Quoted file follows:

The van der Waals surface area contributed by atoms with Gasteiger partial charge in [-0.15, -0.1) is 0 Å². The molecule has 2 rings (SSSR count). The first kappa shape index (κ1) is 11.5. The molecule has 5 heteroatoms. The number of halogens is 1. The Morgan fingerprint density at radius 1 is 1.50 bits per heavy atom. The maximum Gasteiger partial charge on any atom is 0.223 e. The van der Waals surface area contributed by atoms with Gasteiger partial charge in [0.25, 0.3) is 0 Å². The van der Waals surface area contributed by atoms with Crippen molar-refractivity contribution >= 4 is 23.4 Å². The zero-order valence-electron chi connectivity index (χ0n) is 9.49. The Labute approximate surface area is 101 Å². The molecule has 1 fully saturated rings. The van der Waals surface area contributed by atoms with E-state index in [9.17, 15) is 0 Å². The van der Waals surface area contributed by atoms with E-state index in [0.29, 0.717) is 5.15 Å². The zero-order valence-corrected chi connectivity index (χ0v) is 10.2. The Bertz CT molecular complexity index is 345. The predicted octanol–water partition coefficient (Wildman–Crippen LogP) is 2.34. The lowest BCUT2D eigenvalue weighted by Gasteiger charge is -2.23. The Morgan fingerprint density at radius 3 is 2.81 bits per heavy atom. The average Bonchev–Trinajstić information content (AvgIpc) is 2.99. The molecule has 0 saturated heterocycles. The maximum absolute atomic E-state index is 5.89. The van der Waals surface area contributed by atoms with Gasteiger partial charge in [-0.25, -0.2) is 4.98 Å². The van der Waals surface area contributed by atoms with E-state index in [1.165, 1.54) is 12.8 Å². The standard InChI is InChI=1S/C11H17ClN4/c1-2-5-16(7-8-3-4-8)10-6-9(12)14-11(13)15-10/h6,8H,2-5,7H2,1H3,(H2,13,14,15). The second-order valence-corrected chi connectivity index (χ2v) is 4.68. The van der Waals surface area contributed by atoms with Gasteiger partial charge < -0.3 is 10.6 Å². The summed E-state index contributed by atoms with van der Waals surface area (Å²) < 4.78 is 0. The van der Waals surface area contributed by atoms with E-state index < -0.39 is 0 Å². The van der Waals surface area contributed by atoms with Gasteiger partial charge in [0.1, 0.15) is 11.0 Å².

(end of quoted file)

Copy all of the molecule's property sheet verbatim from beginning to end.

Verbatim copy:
The van der Waals surface area contributed by atoms with Gasteiger partial charge in [-0.15, -0.1) is 0 Å². The molecule has 2 rings (SSSR count). The first kappa shape index (κ1) is 11.5. The molecule has 5 heteroatoms. The number of halogens is 1. The Morgan fingerprint density at radius 1 is 1.50 bits per heavy atom. The maximum Gasteiger partial charge on any atom is 0.223 e. The van der Waals surface area contributed by atoms with Gasteiger partial charge in [0.25, 0.3) is 0 Å². The van der Waals surface area contributed by atoms with Crippen molar-refractivity contribution >= 4 is 23.4 Å². The zero-order valence-electron chi connectivity index (χ0n) is 9.49. The Labute approximate surface area is 101 Å². The molecule has 1 fully saturated rings. The van der Waals surface area contributed by atoms with E-state index in [9.17, 15) is 0 Å². The van der Waals surface area contributed by atoms with E-state index in [0.29, 0.717) is 5.15 Å². The zero-order valence-corrected chi connectivity index (χ0v) is 10.2. The Bertz CT molecular complexity index is 345. The predicted octanol–water partition coefficient (Wildman–Crippen LogP) is 2.34. The lowest BCUT2D eigenvalue weighted by Gasteiger charge is -2.23. The Morgan fingerprint density at radius 3 is 2.81 bits per heavy atom. The average Bonchev–Trinajstić information content (AvgIpc) is 2.99. The molecule has 0 saturated heterocycles. The maximum absolute atomic E-state index is 5.89. The van der Waals surface area contributed by atoms with Gasteiger partial charge in [-0.25, -0.2) is 4.98 Å². The van der Waals surface area contributed by atoms with E-state index in [1.165, 1.54) is 12.8 Å². The standard InChI is InChI=1S/C11H17ClN4/c1-2-5-16(7-8-3-4-8)10-6-9(12)14-11(13)15-10/h6,8H,2-5,7H2,1H3,(H2,13,14,15). The second-order valence-corrected chi connectivity index (χ2v) is 4.68. The van der Waals surface area contributed by atoms with Gasteiger partial charge < -0.3 is 10.6 Å². The summed E-state index contributed by atoms with van der Waals surface area (Å²) < 4.78 is 0. The van der Waals surface area contributed by atoms with E-state index < -0.39 is 0 Å². The van der Waals surface area contributed by atoms with Gasteiger partial charge in [0.1, 0.15) is 11.0 Å².